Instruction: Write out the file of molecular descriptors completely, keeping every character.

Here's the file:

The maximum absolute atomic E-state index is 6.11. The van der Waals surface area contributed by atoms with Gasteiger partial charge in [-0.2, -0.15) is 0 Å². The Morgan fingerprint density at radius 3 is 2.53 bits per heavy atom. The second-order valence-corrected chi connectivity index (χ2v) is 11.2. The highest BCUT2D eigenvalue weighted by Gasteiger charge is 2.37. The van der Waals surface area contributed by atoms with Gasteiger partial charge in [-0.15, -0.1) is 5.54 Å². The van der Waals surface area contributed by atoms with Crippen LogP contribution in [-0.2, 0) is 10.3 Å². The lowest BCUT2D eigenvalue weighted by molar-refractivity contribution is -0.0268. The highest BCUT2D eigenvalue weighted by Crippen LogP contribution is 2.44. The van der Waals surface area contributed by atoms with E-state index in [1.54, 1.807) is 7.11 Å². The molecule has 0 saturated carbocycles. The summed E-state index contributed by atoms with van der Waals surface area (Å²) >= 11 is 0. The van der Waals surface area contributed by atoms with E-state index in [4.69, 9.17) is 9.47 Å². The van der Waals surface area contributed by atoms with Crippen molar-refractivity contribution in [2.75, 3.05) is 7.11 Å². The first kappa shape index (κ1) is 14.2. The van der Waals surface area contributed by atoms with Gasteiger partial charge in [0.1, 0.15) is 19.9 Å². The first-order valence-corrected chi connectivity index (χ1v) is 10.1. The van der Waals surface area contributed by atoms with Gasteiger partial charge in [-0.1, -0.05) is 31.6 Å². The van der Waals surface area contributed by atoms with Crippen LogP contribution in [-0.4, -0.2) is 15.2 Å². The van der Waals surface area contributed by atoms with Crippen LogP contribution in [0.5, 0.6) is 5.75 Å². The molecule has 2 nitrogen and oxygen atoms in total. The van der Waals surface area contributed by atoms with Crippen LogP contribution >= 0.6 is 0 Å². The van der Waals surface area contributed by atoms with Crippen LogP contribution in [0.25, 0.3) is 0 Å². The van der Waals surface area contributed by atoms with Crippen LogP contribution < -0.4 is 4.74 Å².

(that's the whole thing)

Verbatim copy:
The maximum absolute atomic E-state index is 6.11. The van der Waals surface area contributed by atoms with Gasteiger partial charge in [-0.2, -0.15) is 0 Å². The Morgan fingerprint density at radius 3 is 2.53 bits per heavy atom. The second-order valence-corrected chi connectivity index (χ2v) is 11.2. The highest BCUT2D eigenvalue weighted by Gasteiger charge is 2.37. The van der Waals surface area contributed by atoms with Gasteiger partial charge in [-0.15, -0.1) is 5.54 Å². The van der Waals surface area contributed by atoms with Crippen LogP contribution in [-0.2, 0) is 10.3 Å². The lowest BCUT2D eigenvalue weighted by molar-refractivity contribution is -0.0268. The highest BCUT2D eigenvalue weighted by Crippen LogP contribution is 2.44. The van der Waals surface area contributed by atoms with E-state index in [1.54, 1.807) is 7.11 Å². The molecule has 0 saturated carbocycles. The summed E-state index contributed by atoms with van der Waals surface area (Å²) >= 11 is 0. The van der Waals surface area contributed by atoms with E-state index in [4.69, 9.17) is 9.47 Å². The van der Waals surface area contributed by atoms with Crippen molar-refractivity contribution in [2.75, 3.05) is 7.11 Å². The first kappa shape index (κ1) is 14.2. The van der Waals surface area contributed by atoms with Gasteiger partial charge in [0.1, 0.15) is 19.9 Å². The first-order valence-corrected chi connectivity index (χ1v) is 10.1. The van der Waals surface area contributed by atoms with Gasteiger partial charge in [-0.1, -0.05) is 31.6 Å². The van der Waals surface area contributed by atoms with Crippen LogP contribution in [-0.4, -0.2) is 15.2 Å². The van der Waals surface area contributed by atoms with Crippen LogP contribution in [0.5, 0.6) is 5.75 Å². The molecule has 2 nitrogen and oxygen atoms in total. The van der Waals surface area contributed by atoms with Crippen LogP contribution >= 0.6 is 0 Å². The van der Waals surface area contributed by atoms with Crippen LogP contribution in [0.25, 0.3) is 0 Å². The van der Waals surface area contributed by atoms with Crippen LogP contribution < -0.4 is 4.74 Å².